Mississippi’s “Model Health
Exchange Law” Dies
By Mike Chaney
Mississippi Insurance Commissioner
State Fire Marshal
I would like to take a little of your time today to talk about something that has dominated national news coverage for the last several years. It has also dominated a lot of time in the Mississippi Insurance Department.
When President Obama signed the Patient Protection and Affordable Care Act (PPACA), commonly known as Obamacare, last year, it set the stage for some sweeping changes in American health care. I’d like to be clear here that if I had a vote, I would not have supported PPACA.
However, one particular facet of the law deserves special attention * and that is the health care exchange. Simply put, an exchange is a website where people can compare competing health care plans and choose one they can afford that serves them best. (Think Travelocity or Orbitz as they work in the travel industry.)
A health care exchange is not a partisan political issue. Across this nation, Republicans and Democrats alike have embraced the concept of health exchanges as a way to help individuals and small businesses more easily obtain health insurance. In fact, our own Gov. Haley Barbour has for three years introduced legislation in the Mississippi Legislature designed to set up an independent exchange in our state.
He did not succeed, but with the passage of PPACA, health exchanges became part of the law. And while I may not have supported PPACA, it is now the law of the land and it is my sworn duty to uphold that law unless it is repealed.
Also, PPACA specifies that in states that do not set up a health exchange, the federal government will come in and run an exchange in those states. I simply do not believe that the federal government can run something in Mississippi to benefit Mississippians better than we can ourselves. We at MID see this as a way to set up and run our own exchange, specifically geared to our state and our problems and advantages.
To that end, the Mississippi Insurance Department has dedicated hundreds of manhours studying the health care law and trying to develop programs and legislation to comply with that law.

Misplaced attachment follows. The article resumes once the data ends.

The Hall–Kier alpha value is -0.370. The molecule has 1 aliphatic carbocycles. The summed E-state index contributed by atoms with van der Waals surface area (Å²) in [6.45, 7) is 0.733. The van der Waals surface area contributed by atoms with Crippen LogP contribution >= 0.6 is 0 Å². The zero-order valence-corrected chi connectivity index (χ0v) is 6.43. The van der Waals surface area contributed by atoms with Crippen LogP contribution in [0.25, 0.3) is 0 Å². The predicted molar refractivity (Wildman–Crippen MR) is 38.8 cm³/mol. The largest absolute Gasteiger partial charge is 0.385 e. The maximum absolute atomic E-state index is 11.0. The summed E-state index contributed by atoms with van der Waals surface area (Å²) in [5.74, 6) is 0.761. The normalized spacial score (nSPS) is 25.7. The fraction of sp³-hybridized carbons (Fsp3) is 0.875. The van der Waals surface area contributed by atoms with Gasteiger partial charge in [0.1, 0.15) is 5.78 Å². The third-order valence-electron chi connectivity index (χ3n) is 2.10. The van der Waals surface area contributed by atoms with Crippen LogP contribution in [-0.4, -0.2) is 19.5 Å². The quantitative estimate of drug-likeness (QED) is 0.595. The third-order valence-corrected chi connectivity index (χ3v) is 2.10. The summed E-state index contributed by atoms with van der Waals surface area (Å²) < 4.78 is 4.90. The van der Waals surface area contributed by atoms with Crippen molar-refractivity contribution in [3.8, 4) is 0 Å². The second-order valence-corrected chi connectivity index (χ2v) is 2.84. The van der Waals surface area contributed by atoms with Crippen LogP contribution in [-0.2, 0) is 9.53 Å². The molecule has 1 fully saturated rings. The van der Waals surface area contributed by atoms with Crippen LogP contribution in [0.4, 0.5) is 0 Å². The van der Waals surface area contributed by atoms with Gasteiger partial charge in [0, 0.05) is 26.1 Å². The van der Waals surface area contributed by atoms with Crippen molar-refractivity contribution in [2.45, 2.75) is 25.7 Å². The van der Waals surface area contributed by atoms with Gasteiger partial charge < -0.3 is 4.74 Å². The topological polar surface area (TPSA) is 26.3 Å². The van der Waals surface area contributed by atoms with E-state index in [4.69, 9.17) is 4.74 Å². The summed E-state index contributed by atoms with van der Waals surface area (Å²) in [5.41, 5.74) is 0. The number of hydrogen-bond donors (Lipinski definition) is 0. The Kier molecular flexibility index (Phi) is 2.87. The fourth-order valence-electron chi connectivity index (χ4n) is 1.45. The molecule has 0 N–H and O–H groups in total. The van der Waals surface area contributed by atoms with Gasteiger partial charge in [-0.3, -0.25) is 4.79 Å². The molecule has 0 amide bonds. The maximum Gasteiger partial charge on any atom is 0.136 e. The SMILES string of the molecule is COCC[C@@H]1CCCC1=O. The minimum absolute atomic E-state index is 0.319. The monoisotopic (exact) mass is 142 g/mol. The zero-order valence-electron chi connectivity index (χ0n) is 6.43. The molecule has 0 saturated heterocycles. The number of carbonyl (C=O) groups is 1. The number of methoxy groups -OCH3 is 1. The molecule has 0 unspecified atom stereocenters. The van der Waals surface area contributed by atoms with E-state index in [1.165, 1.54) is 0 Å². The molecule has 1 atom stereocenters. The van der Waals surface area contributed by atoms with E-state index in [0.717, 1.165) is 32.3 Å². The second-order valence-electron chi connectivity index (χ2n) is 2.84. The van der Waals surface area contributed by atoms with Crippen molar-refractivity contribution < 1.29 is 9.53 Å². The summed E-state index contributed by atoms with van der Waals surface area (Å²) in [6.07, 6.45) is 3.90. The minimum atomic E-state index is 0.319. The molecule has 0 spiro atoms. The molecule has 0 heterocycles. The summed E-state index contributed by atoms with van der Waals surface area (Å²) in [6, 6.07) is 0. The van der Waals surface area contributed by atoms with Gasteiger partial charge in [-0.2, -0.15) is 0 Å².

It was a Herculean task because while the law specifies that states would have an exchange, the blueprint for how to set up and run one were not addressed in PPACA, leaving states to figure it out on their own. I’m very proud of the work done in our department to craft legislation that would allow us to set up an exchange while leaving room for adjustments to be made as the PPACA regulations become clearer.
Our staff did such a good job, in fact, that our legislation has been held out to other states as the “model exchange law” they should follow. The federal Health and Human Services Department came to Mississippi to learn about our legislation and went away impressed with how thoroughly we had met the challenge.
However, we knew the battle was not won. Health exchange bills had died in most states and in the Mississippi Legislature for three previous years, so we prepared for the legislative session as best we could. We held “learning sessions” for key legislators to show the bill to them and explain it to them line by line, knowing their understanding of what we were trying to do was crucial. We also held sessions for other stakeholders in the state such as consumer representatives, health insurance companies, rural health care advocates and health care groups.
We obtained promises of support from all stakeholders but ultimately it was not enough to overcome the politics of health care reform. Promised help failed to appear and promised support vanished.
In the end, our goal to improve healthcare for all 2.9 million Mississippians and our argument that a market-based exchange, set up outside the federal law, was good for the 2.9 million people of Mississippi and would lead to better access to health insurance for all Mississippians was not enough to ensure passage.
Some opposed the bill because they could not get their own people on the governing board of the exchange, thinking erroneously that it would lead to big money for themselves and their supporters. Some opposed the bill because they oppose PPACA overall and could not see the exchange as a separate and independent entity. Some just want to let the federal government run it.
Despite the best efforts of myself and the Mississippi Insurance Department, exchange legislation that has been hailed as model legislation, died.
I will add, however, that I will not give up in the pursuit of a market-based exchange that will make coverage available to thousands of
Mike Chaney column